The restaurant staff may appear rather brusque and unwelcoming as they sort the wheat from the chaff on arrival by grilling guests on precisely what their victual intentions are before sitting them down. It’s a bit like meeting the prospective in-laws for the first time. Those of serious intent, in other words those who have come for ‘cena’ rather than a mere snackette, are ushered through the café bar/ cerveseria into the rear dining room, which is galleried, in more ways than one. The head waiter must be stickler for organisation as you are seated at rotationally-ordered tables around the dining room. You can almost countdown, using the emptying tables as your clock, to the next staff changeover.

The restaurant menu covers a range of traditional Catalan fare accompanied by a good selection of wines which emerge from the wine racks holding up the diners on the mezzanine floor above. The service is reasonable but do check your bill as three tables were overcharged at the time of my last visit. No doubt genuine mistakes, but rather a lot of mix ups for one sitting.

At the front of house, the café bar bustles with locals and tourists alike dipping their churros into hot chocolate or sampling one of the beers available on the extensive drink’s list. It’s fun to nose around the whole place and see if you can spot a masterpiece, although most are now reproductions…better still you could sketch your own and see if the barman will accept it in lieu of a few Euros.


Carrer de Montsiò 3 bis
08002 Barcelona
Telephone: 933 024 140
Opening times: 1pm-1am everyday
Nearest Metro: Catalunya
Three course meal (incl. wine) for two people: €90
Tips: Live music a regular feature

Bettys Café Tea Rooms in Harrogate, UK

The North of England. A barren wasteland of industrial carnage, cloth caps and whippet breeders? Not so. Such long-held stereotypes of the northern parts are as untrue today as they always have been. One only has to look towards the spa town of Harrogate in North Yorkshire as proof that the North can ooze class, style and sophistication.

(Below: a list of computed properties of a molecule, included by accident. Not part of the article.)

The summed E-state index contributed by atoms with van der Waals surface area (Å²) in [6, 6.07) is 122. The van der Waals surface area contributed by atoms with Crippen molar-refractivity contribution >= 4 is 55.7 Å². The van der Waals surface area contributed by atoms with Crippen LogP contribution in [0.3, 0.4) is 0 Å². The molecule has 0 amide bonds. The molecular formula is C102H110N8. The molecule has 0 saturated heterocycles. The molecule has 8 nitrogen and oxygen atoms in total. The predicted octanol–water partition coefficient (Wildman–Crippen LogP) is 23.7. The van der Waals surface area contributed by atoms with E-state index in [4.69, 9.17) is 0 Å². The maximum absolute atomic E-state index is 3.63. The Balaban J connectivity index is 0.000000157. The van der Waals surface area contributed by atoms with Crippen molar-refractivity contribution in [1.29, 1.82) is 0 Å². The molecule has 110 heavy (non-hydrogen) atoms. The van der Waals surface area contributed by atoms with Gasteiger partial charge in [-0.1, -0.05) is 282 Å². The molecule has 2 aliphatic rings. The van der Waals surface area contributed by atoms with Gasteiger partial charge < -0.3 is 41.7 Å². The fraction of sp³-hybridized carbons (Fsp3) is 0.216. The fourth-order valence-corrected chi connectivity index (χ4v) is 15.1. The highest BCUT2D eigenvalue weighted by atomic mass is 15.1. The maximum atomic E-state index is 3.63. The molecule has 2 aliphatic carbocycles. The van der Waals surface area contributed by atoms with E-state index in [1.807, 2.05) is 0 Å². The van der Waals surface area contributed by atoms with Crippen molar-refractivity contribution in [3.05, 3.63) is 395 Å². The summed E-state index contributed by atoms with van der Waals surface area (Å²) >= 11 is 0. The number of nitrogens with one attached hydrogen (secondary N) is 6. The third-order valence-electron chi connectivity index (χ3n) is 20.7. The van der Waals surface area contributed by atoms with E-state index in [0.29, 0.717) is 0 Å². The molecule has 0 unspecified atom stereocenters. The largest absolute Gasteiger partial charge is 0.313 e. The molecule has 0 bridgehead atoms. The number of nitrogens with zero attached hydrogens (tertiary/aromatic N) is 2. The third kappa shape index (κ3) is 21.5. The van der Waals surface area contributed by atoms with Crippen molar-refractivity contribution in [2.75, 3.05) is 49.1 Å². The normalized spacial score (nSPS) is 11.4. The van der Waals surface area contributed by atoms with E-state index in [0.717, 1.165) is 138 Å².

Set amid a circle of lush greenery, known as the Stray, this historic spa town is now a busy conference centre and weekend resort, as it always has been. Designer boutiques, a plethora of hostelries, delightful gardens, opulent Victorian Turkish Baths and grand hotels make it the ideal destination for those seeking a bit of R&R. Perhaps that’s the reason why the Americans have a base close by? Certainly, there is no shortage of foreign accents as you wander the hilly streets. Atop one of these, Montpellier Hill, stands the famous Bettys Café Tea Rooms.

Bettys is a Northern institution. Nay! A British institution. Having said that, it is a British institution that arrived in Britain by way of Switzerland. Indeed, perhaps it’s an example of a true European union?

Nowadays, it’s common knowledge that the UK’s European neighbours, in the main, knock the spots off the British when it comes to the mastery of foreign languages, however, this is not and has not always been the case. Indeed, if it wasn’t for linguistic incompetence, Bettys may never have opened in the North of England at all. Frederick Belmont, a confectioner by trade, decided, like many who have gone before and come since, that the grass was greener on the other side. In this case, the other side being the other side of the English Channel. Belmont felt that his dreams of opening a business were more likely to come to fruition in England than in Switzerland so off he set. All was well until he arrived in London and instead of boarding a train to the South Coast, as intended, his inability to communicate in the native tongue and the hurly-burly of a London train station, meant he boarded a train bound for the North.